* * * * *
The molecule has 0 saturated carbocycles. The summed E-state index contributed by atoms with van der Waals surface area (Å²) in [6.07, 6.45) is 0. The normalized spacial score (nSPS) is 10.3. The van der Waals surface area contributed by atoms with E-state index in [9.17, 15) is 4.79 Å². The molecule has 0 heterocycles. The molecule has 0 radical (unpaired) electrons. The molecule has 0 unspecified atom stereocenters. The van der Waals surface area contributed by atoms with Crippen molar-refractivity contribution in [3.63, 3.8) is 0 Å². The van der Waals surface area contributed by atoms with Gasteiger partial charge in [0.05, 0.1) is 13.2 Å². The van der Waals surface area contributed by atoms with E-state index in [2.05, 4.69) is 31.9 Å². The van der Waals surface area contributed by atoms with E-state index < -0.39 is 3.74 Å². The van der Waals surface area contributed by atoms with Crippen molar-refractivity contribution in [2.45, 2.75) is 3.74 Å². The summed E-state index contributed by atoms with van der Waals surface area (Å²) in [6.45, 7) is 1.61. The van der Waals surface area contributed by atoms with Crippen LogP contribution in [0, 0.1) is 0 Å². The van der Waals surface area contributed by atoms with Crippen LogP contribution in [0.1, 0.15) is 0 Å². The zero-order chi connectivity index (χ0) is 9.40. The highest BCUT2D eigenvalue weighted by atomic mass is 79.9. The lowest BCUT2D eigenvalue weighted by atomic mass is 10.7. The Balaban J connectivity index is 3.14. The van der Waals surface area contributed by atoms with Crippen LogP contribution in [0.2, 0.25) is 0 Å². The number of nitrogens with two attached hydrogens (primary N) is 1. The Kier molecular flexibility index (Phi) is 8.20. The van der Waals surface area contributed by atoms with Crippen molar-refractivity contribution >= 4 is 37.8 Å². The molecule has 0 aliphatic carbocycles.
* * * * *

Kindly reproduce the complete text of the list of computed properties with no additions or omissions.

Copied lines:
The molecule has 0 saturated carbocycles. The summed E-state index contributed by atoms with van der Waals surface area (Å²) in [6.07, 6.45) is 0. The normalized spacial score (nSPS) is 10.3. The van der Waals surface area contributed by atoms with E-state index in [9.17, 15) is 4.79 Å². The molecule has 0 heterocycles. The molecule has 0 radical (unpaired) electrons. The molecule has 0 unspecified atom stereocenters. The van der Waals surface area contributed by atoms with Crippen molar-refractivity contribution in [3.63, 3.8) is 0 Å². The van der Waals surface area contributed by atoms with Gasteiger partial charge in [0.05, 0.1) is 13.2 Å². The van der Waals surface area contributed by atoms with E-state index in [2.05, 4.69) is 31.9 Å². The van der Waals surface area contributed by atoms with E-state index < -0.39 is 3.74 Å². The van der Waals surface area contributed by atoms with Crippen molar-refractivity contribution in [2.45, 2.75) is 3.74 Å². The summed E-state index contributed by atoms with van der Waals surface area (Å²) in [6.45, 7) is 1.61. The van der Waals surface area contributed by atoms with Crippen LogP contribution in [0, 0.1) is 0 Å². The van der Waals surface area contributed by atoms with Crippen LogP contribution in [0.1, 0.15) is 0 Å². The zero-order chi connectivity index (χ0) is 9.40. The highest BCUT2D eigenvalue weighted by atomic mass is 79.9. The lowest BCUT2D eigenvalue weighted by atomic mass is 10.7. The Balaban J connectivity index is 3.14. The van der Waals surface area contributed by atoms with Crippen LogP contribution in [0.2, 0.25) is 0 Å². The number of nitrogens with two attached hydrogens (primary N) is 1. The Kier molecular flexibility index (Phi) is 8.20. The van der Waals surface area contributed by atoms with Crippen molar-refractivity contribution >= 4 is 37.8 Å². The molecule has 0 aliphatic carbocycles.